Telomerase is expressed in ~90% of human cancer cell lines and tumor specimens, whereas its enzymatic activity is not detectable in most human somatic cells, suggesting that telomerase represents a highly attractive target for selective cancer treatment. Accordingly, various classes of telomerase inhibitors have been screened and developed in recent years. We and other researchers have successfully found that some dietary compounds can modulate telomerase activity in cancer cells. Telomerase inhibitors derived from food are subdivided into two groups: one group directly blocks the enzymatic activity of telomerase (e.g., catechin and sulfoquinovosyldiacylglycerol), and the other downregulates the expression of human telomerase reverse transcriptase (hTERT), the catalytic subunit of human telomerase, via signal transduction pathways (e.g., retinoic acid and tocotrienol). In contrast, a few dietary components, including genistein and glycated lipid, induce cellular telomerase activity in several types of cancer cells, suggesting that they may be involved in tumor progression. This review summarizes the current knowledge about the effects of dietary factors on telomerase regulation in cancer cells and discusses their molecular mechanisms of action.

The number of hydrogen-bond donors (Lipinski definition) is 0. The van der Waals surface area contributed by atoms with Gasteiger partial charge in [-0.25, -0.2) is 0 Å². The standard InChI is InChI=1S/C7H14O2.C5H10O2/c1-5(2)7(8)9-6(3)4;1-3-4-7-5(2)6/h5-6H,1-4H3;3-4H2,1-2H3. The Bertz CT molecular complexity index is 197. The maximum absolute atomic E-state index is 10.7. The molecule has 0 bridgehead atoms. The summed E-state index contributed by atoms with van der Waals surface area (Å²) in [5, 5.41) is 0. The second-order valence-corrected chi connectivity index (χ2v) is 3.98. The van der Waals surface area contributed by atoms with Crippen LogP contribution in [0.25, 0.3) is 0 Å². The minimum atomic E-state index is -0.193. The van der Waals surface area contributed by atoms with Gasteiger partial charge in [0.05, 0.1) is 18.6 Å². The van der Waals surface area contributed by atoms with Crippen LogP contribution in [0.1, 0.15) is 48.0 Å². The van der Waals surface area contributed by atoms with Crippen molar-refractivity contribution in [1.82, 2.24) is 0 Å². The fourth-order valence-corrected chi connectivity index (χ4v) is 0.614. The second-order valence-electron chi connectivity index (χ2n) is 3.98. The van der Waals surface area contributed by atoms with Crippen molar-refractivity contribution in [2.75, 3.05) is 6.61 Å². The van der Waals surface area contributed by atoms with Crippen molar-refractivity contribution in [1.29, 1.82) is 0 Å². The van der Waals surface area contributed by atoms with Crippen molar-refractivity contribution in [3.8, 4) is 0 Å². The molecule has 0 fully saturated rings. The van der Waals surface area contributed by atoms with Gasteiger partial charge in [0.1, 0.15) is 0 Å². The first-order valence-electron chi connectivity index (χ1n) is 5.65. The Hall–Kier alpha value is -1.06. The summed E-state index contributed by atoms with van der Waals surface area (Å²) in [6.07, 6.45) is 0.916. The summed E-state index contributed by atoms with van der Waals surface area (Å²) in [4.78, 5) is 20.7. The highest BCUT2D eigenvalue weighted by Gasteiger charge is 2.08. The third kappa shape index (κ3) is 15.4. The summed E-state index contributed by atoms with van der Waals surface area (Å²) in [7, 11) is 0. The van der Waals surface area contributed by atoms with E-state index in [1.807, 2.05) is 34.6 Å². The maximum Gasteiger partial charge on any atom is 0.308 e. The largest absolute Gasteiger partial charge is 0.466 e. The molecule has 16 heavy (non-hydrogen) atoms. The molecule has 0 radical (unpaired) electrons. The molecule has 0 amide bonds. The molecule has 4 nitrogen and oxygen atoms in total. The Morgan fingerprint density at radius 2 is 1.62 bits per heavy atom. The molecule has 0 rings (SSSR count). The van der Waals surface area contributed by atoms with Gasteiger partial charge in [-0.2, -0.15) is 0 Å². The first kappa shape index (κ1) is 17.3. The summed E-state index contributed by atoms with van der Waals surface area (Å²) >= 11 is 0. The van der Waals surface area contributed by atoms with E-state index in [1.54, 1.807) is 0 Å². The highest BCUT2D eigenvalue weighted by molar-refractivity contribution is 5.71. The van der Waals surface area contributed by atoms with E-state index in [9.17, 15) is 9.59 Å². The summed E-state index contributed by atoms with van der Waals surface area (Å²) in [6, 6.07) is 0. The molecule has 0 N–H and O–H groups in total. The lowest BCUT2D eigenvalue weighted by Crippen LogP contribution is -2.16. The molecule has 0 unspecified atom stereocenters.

- Dietary compound
ASJC Scopus subject areas
- Molecular Biology
- Computer Science Applications
- Physical and Theoretical Chemistry
- Organic Chemistry
- Inorganic Chemistry